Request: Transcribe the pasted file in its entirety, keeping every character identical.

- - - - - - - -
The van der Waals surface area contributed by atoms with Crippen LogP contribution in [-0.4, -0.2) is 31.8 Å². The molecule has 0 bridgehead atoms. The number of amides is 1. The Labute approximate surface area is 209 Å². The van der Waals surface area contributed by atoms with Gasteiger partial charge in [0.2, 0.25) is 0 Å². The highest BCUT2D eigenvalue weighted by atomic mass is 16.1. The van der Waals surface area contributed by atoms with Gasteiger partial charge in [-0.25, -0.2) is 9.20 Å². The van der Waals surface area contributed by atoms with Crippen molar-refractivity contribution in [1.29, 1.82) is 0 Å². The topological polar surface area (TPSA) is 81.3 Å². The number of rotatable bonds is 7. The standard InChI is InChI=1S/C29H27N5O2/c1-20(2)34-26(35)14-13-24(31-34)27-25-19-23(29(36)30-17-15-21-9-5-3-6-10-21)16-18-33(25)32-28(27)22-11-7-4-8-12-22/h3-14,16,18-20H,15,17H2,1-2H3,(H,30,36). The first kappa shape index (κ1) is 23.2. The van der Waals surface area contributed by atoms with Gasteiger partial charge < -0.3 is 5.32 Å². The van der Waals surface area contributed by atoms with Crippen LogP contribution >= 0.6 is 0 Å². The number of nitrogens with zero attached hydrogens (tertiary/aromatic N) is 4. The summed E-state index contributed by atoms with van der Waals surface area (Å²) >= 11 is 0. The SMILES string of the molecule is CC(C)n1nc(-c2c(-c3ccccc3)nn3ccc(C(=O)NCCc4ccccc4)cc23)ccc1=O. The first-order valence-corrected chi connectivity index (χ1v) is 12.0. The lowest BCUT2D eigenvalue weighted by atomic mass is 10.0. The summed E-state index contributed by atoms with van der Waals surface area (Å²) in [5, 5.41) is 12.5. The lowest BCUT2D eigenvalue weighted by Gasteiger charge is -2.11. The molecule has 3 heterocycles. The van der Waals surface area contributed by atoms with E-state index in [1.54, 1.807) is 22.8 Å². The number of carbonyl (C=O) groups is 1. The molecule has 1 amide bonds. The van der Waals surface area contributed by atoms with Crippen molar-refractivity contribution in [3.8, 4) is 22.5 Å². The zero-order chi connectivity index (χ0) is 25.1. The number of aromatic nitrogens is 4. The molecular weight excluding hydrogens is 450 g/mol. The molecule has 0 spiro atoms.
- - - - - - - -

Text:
The van der Waals surface area contributed by atoms with Crippen LogP contribution in [-0.4, -0.2) is 31.8 Å². The molecule has 0 bridgehead atoms. The number of amides is 1. The Labute approximate surface area is 209 Å². The van der Waals surface area contributed by atoms with Gasteiger partial charge in [0.2, 0.25) is 0 Å². The highest BCUT2D eigenvalue weighted by atomic mass is 16.1. The van der Waals surface area contributed by atoms with Gasteiger partial charge in [-0.25, -0.2) is 9.20 Å². The van der Waals surface area contributed by atoms with Crippen molar-refractivity contribution in [1.29, 1.82) is 0 Å². The topological polar surface area (TPSA) is 81.3 Å². The number of rotatable bonds is 7. The standard InChI is InChI=1S/C29H27N5O2/c1-20(2)34-26(35)14-13-24(31-34)27-25-19-23(29(36)30-17-15-21-9-5-3-6-10-21)16-18-33(25)32-28(27)22-11-7-4-8-12-22/h3-14,16,18-20H,15,17H2,1-2H3,(H,30,36). The first kappa shape index (κ1) is 23.2. The van der Waals surface area contributed by atoms with Gasteiger partial charge < -0.3 is 5.32 Å². The van der Waals surface area contributed by atoms with Crippen LogP contribution >= 0.6 is 0 Å². The number of nitrogens with zero attached hydrogens (tertiary/aromatic N) is 4. The summed E-state index contributed by atoms with van der Waals surface area (Å²) >= 11 is 0. The SMILES string of the molecule is CC(C)n1nc(-c2c(-c3ccccc3)nn3ccc(C(=O)NCCc4ccccc4)cc23)ccc1=O. The first-order valence-corrected chi connectivity index (χ1v) is 12.0. The lowest BCUT2D eigenvalue weighted by atomic mass is 10.0. The summed E-state index contributed by atoms with van der Waals surface area (Å²) in [5, 5.41) is 12.5. The lowest BCUT2D eigenvalue weighted by Gasteiger charge is -2.11. The molecule has 3 heterocycles. The van der Waals surface area contributed by atoms with E-state index in [1.54, 1.807) is 22.8 Å². The number of carbonyl (C=O) groups is 1. The molecule has 1 amide bonds. The van der Waals surface area contributed by atoms with Crippen molar-refractivity contribution in [3.8, 4) is 22.5 Å². The zero-order chi connectivity index (χ0) is 25.1. The number of aromatic nitrogens is 4. The molecular weight excluding hydrogens is 450 g/mol. The molecule has 0 spiro atoms.